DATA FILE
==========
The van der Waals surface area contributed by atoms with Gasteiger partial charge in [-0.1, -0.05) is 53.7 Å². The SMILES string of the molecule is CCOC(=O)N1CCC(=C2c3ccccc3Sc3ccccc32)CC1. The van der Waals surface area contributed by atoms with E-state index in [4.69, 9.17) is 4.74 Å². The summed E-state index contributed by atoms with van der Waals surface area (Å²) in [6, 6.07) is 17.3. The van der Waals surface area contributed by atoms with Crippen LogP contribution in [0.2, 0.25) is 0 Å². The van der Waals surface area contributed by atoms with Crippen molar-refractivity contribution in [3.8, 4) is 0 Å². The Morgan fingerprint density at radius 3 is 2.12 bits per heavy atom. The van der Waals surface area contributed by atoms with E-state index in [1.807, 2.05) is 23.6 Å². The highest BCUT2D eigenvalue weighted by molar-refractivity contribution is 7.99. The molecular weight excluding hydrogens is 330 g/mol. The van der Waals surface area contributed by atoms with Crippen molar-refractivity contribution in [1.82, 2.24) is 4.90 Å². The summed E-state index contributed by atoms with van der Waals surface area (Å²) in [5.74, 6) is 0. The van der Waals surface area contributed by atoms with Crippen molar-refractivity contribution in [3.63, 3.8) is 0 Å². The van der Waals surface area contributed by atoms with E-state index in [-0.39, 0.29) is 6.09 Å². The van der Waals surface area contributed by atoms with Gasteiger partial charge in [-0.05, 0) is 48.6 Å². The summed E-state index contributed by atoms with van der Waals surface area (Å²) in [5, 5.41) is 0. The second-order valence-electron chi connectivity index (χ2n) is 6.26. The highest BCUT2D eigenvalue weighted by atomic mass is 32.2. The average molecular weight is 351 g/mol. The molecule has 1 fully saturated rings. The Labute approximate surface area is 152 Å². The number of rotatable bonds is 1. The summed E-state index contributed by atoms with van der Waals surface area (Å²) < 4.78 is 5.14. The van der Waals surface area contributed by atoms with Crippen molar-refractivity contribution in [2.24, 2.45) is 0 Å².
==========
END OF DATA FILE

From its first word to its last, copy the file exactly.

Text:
The van der Waals surface area contributed by atoms with Gasteiger partial charge in [-0.1, -0.05) is 53.7 Å². The SMILES string of the molecule is CCOC(=O)N1CCC(=C2c3ccccc3Sc3ccccc32)CC1. The van der Waals surface area contributed by atoms with E-state index in [4.69, 9.17) is 4.74 Å². The summed E-state index contributed by atoms with van der Waals surface area (Å²) in [6, 6.07) is 17.3. The van der Waals surface area contributed by atoms with Crippen LogP contribution in [0.2, 0.25) is 0 Å². The van der Waals surface area contributed by atoms with Crippen molar-refractivity contribution in [3.8, 4) is 0 Å². The Morgan fingerprint density at radius 3 is 2.12 bits per heavy atom. The van der Waals surface area contributed by atoms with E-state index in [1.807, 2.05) is 23.6 Å². The highest BCUT2D eigenvalue weighted by molar-refractivity contribution is 7.99. The molecular weight excluding hydrogens is 330 g/mol. The van der Waals surface area contributed by atoms with Crippen molar-refractivity contribution in [1.82, 2.24) is 4.90 Å². The summed E-state index contributed by atoms with van der Waals surface area (Å²) in [5.74, 6) is 0. The van der Waals surface area contributed by atoms with Crippen molar-refractivity contribution in [3.63, 3.8) is 0 Å². The van der Waals surface area contributed by atoms with E-state index in [-0.39, 0.29) is 6.09 Å². The van der Waals surface area contributed by atoms with Gasteiger partial charge in [-0.05, 0) is 48.6 Å². The summed E-state index contributed by atoms with van der Waals surface area (Å²) in [5, 5.41) is 0. The second-order valence-electron chi connectivity index (χ2n) is 6.26. The highest BCUT2D eigenvalue weighted by atomic mass is 32.2. The average molecular weight is 351 g/mol. The molecule has 1 fully saturated rings. The Labute approximate surface area is 152 Å². The number of rotatable bonds is 1. The summed E-state index contributed by atoms with van der Waals surface area (Å²) < 4.78 is 5.14. The van der Waals surface area contributed by atoms with Crippen molar-refractivity contribution in [2.24, 2.45) is 0 Å².